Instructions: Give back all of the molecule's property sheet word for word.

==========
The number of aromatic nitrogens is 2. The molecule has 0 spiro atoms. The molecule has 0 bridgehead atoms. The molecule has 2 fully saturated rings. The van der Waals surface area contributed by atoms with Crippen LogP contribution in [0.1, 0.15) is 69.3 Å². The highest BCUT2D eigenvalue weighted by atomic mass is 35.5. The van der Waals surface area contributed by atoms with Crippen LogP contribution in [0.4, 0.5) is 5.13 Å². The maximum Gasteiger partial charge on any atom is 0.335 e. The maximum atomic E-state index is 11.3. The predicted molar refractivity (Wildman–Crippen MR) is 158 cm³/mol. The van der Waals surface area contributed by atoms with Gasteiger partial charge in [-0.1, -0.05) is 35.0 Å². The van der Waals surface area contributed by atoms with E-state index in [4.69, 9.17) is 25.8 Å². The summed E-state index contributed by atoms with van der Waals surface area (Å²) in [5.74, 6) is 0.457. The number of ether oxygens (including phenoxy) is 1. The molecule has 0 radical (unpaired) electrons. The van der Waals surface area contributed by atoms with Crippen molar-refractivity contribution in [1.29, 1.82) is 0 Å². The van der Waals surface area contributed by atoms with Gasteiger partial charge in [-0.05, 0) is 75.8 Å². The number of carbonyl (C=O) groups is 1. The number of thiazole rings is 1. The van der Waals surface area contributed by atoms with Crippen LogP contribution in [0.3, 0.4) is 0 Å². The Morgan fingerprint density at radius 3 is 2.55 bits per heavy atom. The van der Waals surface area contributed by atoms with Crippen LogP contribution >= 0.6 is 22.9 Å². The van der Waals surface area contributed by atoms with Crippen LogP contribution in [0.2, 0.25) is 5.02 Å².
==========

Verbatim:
The number of aromatic nitrogens is 2. The molecule has 0 spiro atoms. The molecule has 0 bridgehead atoms. The molecule has 2 fully saturated rings. The van der Waals surface area contributed by atoms with Crippen LogP contribution in [0.1, 0.15) is 69.3 Å². The highest BCUT2D eigenvalue weighted by atomic mass is 35.5. The van der Waals surface area contributed by atoms with Crippen LogP contribution in [0.4, 0.5) is 5.13 Å². The maximum Gasteiger partial charge on any atom is 0.335 e. The maximum atomic E-state index is 11.3. The predicted molar refractivity (Wildman–Crippen MR) is 158 cm³/mol. The van der Waals surface area contributed by atoms with Gasteiger partial charge in [-0.1, -0.05) is 35.0 Å². The van der Waals surface area contributed by atoms with E-state index in [4.69, 9.17) is 25.8 Å². The summed E-state index contributed by atoms with van der Waals surface area (Å²) in [5.74, 6) is 0.457. The number of ether oxygens (including phenoxy) is 1. The molecule has 0 radical (unpaired) electrons. The van der Waals surface area contributed by atoms with Crippen molar-refractivity contribution in [1.29, 1.82) is 0 Å². The van der Waals surface area contributed by atoms with Gasteiger partial charge in [-0.05, 0) is 75.8 Å². The number of carbonyl (C=O) groups is 1. The number of thiazole rings is 1. The van der Waals surface area contributed by atoms with Crippen LogP contribution in [0.3, 0.4) is 0 Å². The Morgan fingerprint density at radius 3 is 2.55 bits per heavy atom. The van der Waals surface area contributed by atoms with Crippen LogP contribution >= 0.6 is 22.9 Å². The van der Waals surface area contributed by atoms with Crippen LogP contribution in [0.2, 0.25) is 5.02 Å².